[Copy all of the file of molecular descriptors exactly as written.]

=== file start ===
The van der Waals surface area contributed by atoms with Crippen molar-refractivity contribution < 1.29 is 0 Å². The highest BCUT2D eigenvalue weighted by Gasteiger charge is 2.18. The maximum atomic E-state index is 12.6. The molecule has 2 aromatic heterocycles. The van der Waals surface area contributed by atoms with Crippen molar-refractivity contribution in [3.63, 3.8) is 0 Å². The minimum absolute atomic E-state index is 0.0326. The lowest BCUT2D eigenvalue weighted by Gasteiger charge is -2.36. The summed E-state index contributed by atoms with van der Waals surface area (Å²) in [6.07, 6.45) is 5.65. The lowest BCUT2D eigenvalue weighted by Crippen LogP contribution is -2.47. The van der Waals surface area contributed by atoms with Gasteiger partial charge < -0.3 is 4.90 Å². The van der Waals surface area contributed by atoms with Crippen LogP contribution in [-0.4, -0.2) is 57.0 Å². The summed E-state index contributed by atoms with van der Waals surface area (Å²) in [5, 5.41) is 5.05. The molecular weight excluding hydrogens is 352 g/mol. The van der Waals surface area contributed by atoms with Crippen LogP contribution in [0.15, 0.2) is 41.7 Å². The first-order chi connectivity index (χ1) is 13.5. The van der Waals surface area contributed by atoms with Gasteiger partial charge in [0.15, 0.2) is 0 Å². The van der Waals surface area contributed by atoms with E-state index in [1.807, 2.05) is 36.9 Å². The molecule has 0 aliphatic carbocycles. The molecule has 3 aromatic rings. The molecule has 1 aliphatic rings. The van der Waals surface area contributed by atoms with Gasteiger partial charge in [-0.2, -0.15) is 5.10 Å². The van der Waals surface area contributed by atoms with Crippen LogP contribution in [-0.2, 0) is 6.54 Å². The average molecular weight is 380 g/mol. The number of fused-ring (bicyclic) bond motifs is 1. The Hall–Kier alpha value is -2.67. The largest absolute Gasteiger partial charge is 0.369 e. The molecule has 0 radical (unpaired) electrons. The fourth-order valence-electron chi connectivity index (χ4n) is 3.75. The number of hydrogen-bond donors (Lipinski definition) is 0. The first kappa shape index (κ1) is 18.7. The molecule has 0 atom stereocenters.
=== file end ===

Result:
The van der Waals surface area contributed by atoms with Crippen molar-refractivity contribution < 1.29 is 0 Å². The highest BCUT2D eigenvalue weighted by Gasteiger charge is 2.18. The maximum atomic E-state index is 12.6. The molecule has 2 aromatic heterocycles. The van der Waals surface area contributed by atoms with Crippen molar-refractivity contribution in [3.63, 3.8) is 0 Å². The minimum absolute atomic E-state index is 0.0326. The lowest BCUT2D eigenvalue weighted by Gasteiger charge is -2.36. The summed E-state index contributed by atoms with van der Waals surface area (Å²) in [6.07, 6.45) is 5.65. The lowest BCUT2D eigenvalue weighted by Crippen LogP contribution is -2.47. The van der Waals surface area contributed by atoms with Gasteiger partial charge < -0.3 is 4.90 Å². The van der Waals surface area contributed by atoms with Crippen LogP contribution in [-0.4, -0.2) is 57.0 Å². The summed E-state index contributed by atoms with van der Waals surface area (Å²) in [5, 5.41) is 5.05. The molecular weight excluding hydrogens is 352 g/mol. The van der Waals surface area contributed by atoms with Crippen LogP contribution in [0.15, 0.2) is 41.7 Å². The first-order chi connectivity index (χ1) is 13.5. The van der Waals surface area contributed by atoms with Gasteiger partial charge in [0.15, 0.2) is 0 Å². The van der Waals surface area contributed by atoms with E-state index in [1.807, 2.05) is 36.9 Å². The molecule has 0 aliphatic carbocycles. The molecule has 3 aromatic rings. The molecule has 1 aliphatic rings. The van der Waals surface area contributed by atoms with Gasteiger partial charge in [-0.2, -0.15) is 5.10 Å². The van der Waals surface area contributed by atoms with Crippen LogP contribution in [-0.2, 0) is 6.54 Å². The average molecular weight is 380 g/mol. The number of fused-ring (bicyclic) bond motifs is 1. The Hall–Kier alpha value is -2.67. The largest absolute Gasteiger partial charge is 0.369 e. The molecule has 0 radical (unpaired) electrons. The fourth-order valence-electron chi connectivity index (χ4n) is 3.75. The number of hydrogen-bond donors (Lipinski definition) is 0. The first kappa shape index (κ1) is 18.7. The molecule has 0 atom stereocenters.